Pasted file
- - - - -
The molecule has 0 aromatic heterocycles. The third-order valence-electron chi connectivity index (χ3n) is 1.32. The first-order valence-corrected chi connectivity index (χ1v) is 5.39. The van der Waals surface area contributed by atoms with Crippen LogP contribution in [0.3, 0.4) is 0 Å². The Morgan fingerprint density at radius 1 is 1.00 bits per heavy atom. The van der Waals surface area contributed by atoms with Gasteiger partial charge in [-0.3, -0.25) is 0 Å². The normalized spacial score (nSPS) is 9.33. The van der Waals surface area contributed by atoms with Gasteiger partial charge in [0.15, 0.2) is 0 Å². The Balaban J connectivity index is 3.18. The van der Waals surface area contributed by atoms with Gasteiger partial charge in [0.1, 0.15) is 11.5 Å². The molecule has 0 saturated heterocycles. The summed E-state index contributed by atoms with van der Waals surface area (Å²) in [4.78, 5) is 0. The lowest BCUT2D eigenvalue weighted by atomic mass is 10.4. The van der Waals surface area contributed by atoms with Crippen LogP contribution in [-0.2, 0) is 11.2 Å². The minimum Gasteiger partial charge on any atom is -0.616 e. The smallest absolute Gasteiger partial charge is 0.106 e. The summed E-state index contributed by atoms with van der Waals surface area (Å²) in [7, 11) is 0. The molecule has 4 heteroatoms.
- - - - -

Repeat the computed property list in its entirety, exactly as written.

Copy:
The molecule has 0 aromatic heterocycles. The third-order valence-electron chi connectivity index (χ3n) is 1.32. The first-order valence-corrected chi connectivity index (χ1v) is 5.39. The van der Waals surface area contributed by atoms with Crippen LogP contribution in [0.3, 0.4) is 0 Å². The Morgan fingerprint density at radius 1 is 1.00 bits per heavy atom. The van der Waals surface area contributed by atoms with Gasteiger partial charge in [-0.3, -0.25) is 0 Å². The normalized spacial score (nSPS) is 9.33. The van der Waals surface area contributed by atoms with Gasteiger partial charge in [0.15, 0.2) is 0 Å². The Balaban J connectivity index is 3.18. The van der Waals surface area contributed by atoms with Gasteiger partial charge in [0.1, 0.15) is 11.5 Å². The molecule has 0 saturated heterocycles. The summed E-state index contributed by atoms with van der Waals surface area (Å²) in [4.78, 5) is 0. The lowest BCUT2D eigenvalue weighted by atomic mass is 10.4. The van der Waals surface area contributed by atoms with Crippen LogP contribution in [-0.2, 0) is 11.2 Å². The minimum Gasteiger partial charge on any atom is -0.616 e. The smallest absolute Gasteiger partial charge is 0.106 e. The summed E-state index contributed by atoms with van der Waals surface area (Å²) in [7, 11) is 0. The molecule has 4 heteroatoms.